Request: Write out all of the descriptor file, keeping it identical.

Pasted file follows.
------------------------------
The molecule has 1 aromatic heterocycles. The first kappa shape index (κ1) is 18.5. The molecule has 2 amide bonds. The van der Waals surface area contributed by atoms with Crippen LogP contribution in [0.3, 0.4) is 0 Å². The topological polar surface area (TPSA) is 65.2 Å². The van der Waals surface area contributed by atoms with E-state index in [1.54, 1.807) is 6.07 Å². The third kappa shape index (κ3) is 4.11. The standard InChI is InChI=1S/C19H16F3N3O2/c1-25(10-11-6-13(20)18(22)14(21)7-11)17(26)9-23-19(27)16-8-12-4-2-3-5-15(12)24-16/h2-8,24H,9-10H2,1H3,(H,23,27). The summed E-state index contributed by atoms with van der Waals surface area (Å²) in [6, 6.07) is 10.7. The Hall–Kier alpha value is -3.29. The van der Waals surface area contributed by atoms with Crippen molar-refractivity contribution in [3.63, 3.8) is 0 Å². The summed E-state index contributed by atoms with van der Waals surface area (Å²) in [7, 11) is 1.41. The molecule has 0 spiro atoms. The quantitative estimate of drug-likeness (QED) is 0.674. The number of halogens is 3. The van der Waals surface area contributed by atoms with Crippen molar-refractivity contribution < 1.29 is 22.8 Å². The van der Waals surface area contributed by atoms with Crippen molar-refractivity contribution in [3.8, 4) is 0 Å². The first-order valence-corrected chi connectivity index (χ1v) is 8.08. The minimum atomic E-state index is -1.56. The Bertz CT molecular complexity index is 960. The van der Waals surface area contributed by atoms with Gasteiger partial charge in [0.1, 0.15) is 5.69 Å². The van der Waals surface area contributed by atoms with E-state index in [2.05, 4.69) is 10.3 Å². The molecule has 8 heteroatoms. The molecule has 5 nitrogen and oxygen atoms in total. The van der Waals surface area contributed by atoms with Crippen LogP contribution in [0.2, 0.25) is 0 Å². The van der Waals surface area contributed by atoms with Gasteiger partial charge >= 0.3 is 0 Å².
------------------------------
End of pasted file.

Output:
The molecule has 1 aromatic heterocycles. The first kappa shape index (κ1) is 18.5. The molecule has 2 amide bonds. The van der Waals surface area contributed by atoms with Crippen LogP contribution in [0.3, 0.4) is 0 Å². The topological polar surface area (TPSA) is 65.2 Å². The van der Waals surface area contributed by atoms with E-state index in [1.54, 1.807) is 6.07 Å². The third kappa shape index (κ3) is 4.11. The standard InChI is InChI=1S/C19H16F3N3O2/c1-25(10-11-6-13(20)18(22)14(21)7-11)17(26)9-23-19(27)16-8-12-4-2-3-5-15(12)24-16/h2-8,24H,9-10H2,1H3,(H,23,27). The summed E-state index contributed by atoms with van der Waals surface area (Å²) in [6, 6.07) is 10.7. The Hall–Kier alpha value is -3.29. The van der Waals surface area contributed by atoms with Crippen molar-refractivity contribution in [3.63, 3.8) is 0 Å². The summed E-state index contributed by atoms with van der Waals surface area (Å²) in [7, 11) is 1.41. The molecule has 0 spiro atoms. The quantitative estimate of drug-likeness (QED) is 0.674. The number of halogens is 3. The van der Waals surface area contributed by atoms with Crippen molar-refractivity contribution < 1.29 is 22.8 Å². The van der Waals surface area contributed by atoms with Crippen molar-refractivity contribution in [3.8, 4) is 0 Å². The first-order valence-corrected chi connectivity index (χ1v) is 8.08. The minimum atomic E-state index is -1.56. The Bertz CT molecular complexity index is 960. The van der Waals surface area contributed by atoms with Gasteiger partial charge in [0.1, 0.15) is 5.69 Å². The van der Waals surface area contributed by atoms with E-state index in [2.05, 4.69) is 10.3 Å². The molecule has 8 heteroatoms. The molecule has 5 nitrogen and oxygen atoms in total. The van der Waals surface area contributed by atoms with Crippen LogP contribution in [0.2, 0.25) is 0 Å². The van der Waals surface area contributed by atoms with Gasteiger partial charge >= 0.3 is 0 Å².